On Tuesday night, President Obama spoke at a town hall forum at North Carolina A&T State University to highlight the progress made by the My Brother’s Keeper initiative, which aims to close the opportunity gap between young men of color and their white counterparts. The White House used this event to spotlight the Department of Education’s first ever pay for success (PFS) awards in career and technical education as well as dual language programs.
Social Finance, in partnership with Jobs for the Future (JFF), received $2 million to develop PFS projects that scale new or existing high-quality career and technical education programs. The second awardee—American Institutes for Research (AIR)—received just under $300,000 to conduct a feasibility study to pinpoint a minimum of two school sites already utilizing evidence-based dual language models. These sites could potentially scale up their interventions through a PFS project to reach more students who could benefit from the services.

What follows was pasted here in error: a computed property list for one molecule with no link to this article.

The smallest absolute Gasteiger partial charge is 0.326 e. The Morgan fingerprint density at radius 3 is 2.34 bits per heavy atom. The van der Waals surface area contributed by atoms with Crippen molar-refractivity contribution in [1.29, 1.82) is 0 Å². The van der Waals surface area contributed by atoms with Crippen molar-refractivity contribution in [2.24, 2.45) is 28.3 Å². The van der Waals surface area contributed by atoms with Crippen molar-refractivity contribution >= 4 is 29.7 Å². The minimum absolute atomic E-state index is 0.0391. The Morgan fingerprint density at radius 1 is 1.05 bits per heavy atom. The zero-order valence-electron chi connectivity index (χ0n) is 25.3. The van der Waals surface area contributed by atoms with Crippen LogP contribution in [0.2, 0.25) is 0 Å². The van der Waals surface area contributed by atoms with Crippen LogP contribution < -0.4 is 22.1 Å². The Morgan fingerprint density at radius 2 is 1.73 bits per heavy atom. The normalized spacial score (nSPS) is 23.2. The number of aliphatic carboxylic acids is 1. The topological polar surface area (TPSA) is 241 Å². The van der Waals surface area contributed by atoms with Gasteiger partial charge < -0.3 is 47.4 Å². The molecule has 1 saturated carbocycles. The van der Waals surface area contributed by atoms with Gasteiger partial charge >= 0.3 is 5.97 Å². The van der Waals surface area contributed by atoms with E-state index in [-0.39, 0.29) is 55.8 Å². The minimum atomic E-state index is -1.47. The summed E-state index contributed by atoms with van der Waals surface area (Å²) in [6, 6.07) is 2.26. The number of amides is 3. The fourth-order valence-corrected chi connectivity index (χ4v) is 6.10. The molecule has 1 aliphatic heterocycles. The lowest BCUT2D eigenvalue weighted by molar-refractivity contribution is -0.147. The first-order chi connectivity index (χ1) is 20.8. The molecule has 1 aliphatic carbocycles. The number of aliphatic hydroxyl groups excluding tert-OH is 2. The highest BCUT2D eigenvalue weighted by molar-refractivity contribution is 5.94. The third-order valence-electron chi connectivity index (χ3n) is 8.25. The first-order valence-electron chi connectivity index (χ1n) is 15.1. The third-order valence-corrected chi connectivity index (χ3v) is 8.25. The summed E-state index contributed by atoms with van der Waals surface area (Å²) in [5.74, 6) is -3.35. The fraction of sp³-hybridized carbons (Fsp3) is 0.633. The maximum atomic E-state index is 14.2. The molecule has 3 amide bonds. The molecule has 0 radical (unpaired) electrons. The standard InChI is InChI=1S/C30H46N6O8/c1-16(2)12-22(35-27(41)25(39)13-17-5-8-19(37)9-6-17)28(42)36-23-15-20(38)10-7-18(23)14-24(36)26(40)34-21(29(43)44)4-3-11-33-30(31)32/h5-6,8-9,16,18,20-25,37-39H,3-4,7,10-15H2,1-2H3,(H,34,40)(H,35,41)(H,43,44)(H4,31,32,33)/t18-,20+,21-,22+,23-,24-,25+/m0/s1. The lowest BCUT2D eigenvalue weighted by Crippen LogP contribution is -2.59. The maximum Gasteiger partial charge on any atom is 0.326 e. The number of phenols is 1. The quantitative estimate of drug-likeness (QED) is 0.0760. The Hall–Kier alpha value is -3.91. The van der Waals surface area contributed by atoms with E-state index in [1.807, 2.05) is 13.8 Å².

As Secretary of Education John B. King Jr. stated:
There has never been a greater need to focus on improving outcomes for our most at-risk student populations such as economically disadvantaged students, justice-involved students, English learners, Native American youth, and children with disabilities. Pay for Success is yet another promising tool to improve outcomes for at-risk students and promote evidence-based policy."
The Department of Education is one of seven agencies that have, or are currently, providing funding to promote PFS efforts in the United States. When targeted to specific issues in the American education system, such as access to high-quality early education, pay for success can not only help secure needed up-front capital, but also seed critical conversations about the importance of data and evidence.
Read the full press release here.
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